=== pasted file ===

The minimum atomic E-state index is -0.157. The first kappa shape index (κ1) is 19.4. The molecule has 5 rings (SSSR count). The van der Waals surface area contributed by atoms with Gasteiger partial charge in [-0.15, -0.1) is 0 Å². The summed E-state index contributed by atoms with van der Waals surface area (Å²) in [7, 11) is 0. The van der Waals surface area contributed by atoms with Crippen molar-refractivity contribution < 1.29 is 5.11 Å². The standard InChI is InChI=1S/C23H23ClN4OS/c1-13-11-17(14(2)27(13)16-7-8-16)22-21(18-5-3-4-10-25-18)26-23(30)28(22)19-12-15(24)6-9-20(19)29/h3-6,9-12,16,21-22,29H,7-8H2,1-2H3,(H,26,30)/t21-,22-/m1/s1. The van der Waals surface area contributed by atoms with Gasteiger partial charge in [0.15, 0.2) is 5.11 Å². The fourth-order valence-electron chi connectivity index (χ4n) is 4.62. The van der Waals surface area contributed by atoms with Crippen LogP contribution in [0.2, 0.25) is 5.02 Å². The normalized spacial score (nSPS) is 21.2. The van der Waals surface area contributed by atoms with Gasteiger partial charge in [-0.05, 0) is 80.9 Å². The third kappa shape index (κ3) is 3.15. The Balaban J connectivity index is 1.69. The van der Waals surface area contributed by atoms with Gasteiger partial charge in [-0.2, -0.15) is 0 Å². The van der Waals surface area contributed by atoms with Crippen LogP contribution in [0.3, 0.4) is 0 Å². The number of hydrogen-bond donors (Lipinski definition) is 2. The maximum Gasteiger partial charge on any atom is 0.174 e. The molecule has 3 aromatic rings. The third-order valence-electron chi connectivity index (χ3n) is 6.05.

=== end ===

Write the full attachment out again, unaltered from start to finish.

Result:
The minimum atomic E-state index is -0.157. The first kappa shape index (κ1) is 19.4. The molecule has 5 rings (SSSR count). The van der Waals surface area contributed by atoms with Gasteiger partial charge in [-0.15, -0.1) is 0 Å². The summed E-state index contributed by atoms with van der Waals surface area (Å²) in [7, 11) is 0. The van der Waals surface area contributed by atoms with Crippen molar-refractivity contribution < 1.29 is 5.11 Å². The standard InChI is InChI=1S/C23H23ClN4OS/c1-13-11-17(14(2)27(13)16-7-8-16)22-21(18-5-3-4-10-25-18)26-23(30)28(22)19-12-15(24)6-9-20(19)29/h3-6,9-12,16,21-22,29H,7-8H2,1-2H3,(H,26,30)/t21-,22-/m1/s1. The van der Waals surface area contributed by atoms with Gasteiger partial charge in [0.15, 0.2) is 5.11 Å². The fourth-order valence-electron chi connectivity index (χ4n) is 4.62. The van der Waals surface area contributed by atoms with Crippen LogP contribution in [0.2, 0.25) is 5.02 Å². The normalized spacial score (nSPS) is 21.2. The van der Waals surface area contributed by atoms with Gasteiger partial charge in [-0.05, 0) is 80.9 Å². The third kappa shape index (κ3) is 3.15. The Balaban J connectivity index is 1.69. The van der Waals surface area contributed by atoms with Gasteiger partial charge in [-0.2, -0.15) is 0 Å². The van der Waals surface area contributed by atoms with Crippen LogP contribution in [0.3, 0.4) is 0 Å². The number of hydrogen-bond donors (Lipinski definition) is 2. The maximum Gasteiger partial charge on any atom is 0.174 e. The molecule has 3 aromatic rings. The third-order valence-electron chi connectivity index (χ3n) is 6.05.